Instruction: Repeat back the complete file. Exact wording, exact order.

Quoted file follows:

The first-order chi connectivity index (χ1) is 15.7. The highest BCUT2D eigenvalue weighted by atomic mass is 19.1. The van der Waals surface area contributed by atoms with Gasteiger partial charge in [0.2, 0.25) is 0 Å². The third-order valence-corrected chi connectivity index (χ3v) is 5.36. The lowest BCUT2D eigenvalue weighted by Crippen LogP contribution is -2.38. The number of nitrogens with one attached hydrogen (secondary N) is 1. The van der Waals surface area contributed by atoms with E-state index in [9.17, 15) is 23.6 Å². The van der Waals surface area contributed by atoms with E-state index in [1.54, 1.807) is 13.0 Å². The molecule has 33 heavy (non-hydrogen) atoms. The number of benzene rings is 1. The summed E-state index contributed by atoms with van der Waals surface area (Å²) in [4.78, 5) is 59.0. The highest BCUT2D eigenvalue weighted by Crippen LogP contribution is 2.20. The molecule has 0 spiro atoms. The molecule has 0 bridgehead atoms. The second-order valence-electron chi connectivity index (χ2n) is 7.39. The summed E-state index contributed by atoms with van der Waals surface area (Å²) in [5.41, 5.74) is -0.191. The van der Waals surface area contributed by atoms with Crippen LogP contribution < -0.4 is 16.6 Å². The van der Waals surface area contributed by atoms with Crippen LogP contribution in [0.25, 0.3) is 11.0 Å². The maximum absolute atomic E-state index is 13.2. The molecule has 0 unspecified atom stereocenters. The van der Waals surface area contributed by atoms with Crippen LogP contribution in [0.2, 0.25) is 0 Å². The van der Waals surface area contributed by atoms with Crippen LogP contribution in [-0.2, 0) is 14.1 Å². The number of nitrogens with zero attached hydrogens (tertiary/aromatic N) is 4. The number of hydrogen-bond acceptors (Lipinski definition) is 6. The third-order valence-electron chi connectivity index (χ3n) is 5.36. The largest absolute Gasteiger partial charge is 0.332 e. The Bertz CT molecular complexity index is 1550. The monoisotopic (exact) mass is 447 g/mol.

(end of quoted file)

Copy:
The first-order chi connectivity index (χ1) is 15.7. The highest BCUT2D eigenvalue weighted by atomic mass is 19.1. The van der Waals surface area contributed by atoms with Gasteiger partial charge in [0.2, 0.25) is 0 Å². The third-order valence-corrected chi connectivity index (χ3v) is 5.36. The lowest BCUT2D eigenvalue weighted by Crippen LogP contribution is -2.38. The number of nitrogens with one attached hydrogen (secondary N) is 1. The van der Waals surface area contributed by atoms with E-state index in [9.17, 15) is 23.6 Å². The van der Waals surface area contributed by atoms with E-state index in [1.54, 1.807) is 13.0 Å². The molecule has 33 heavy (non-hydrogen) atoms. The number of benzene rings is 1. The summed E-state index contributed by atoms with van der Waals surface area (Å²) in [4.78, 5) is 59.0. The highest BCUT2D eigenvalue weighted by Crippen LogP contribution is 2.20. The molecule has 0 spiro atoms. The molecule has 0 bridgehead atoms. The second-order valence-electron chi connectivity index (χ2n) is 7.39. The summed E-state index contributed by atoms with van der Waals surface area (Å²) in [5.41, 5.74) is -0.191. The van der Waals surface area contributed by atoms with Crippen LogP contribution < -0.4 is 16.6 Å². The van der Waals surface area contributed by atoms with Crippen LogP contribution in [0.25, 0.3) is 11.0 Å². The maximum absolute atomic E-state index is 13.2. The molecule has 0 unspecified atom stereocenters. The van der Waals surface area contributed by atoms with Crippen LogP contribution in [0.2, 0.25) is 0 Å². The van der Waals surface area contributed by atoms with Crippen LogP contribution in [-0.2, 0) is 14.1 Å². The number of nitrogens with zero attached hydrogens (tertiary/aromatic N) is 4. The number of hydrogen-bond acceptors (Lipinski definition) is 6. The third-order valence-electron chi connectivity index (χ3n) is 5.36. The largest absolute Gasteiger partial charge is 0.332 e. The Bertz CT molecular complexity index is 1550. The monoisotopic (exact) mass is 447 g/mol.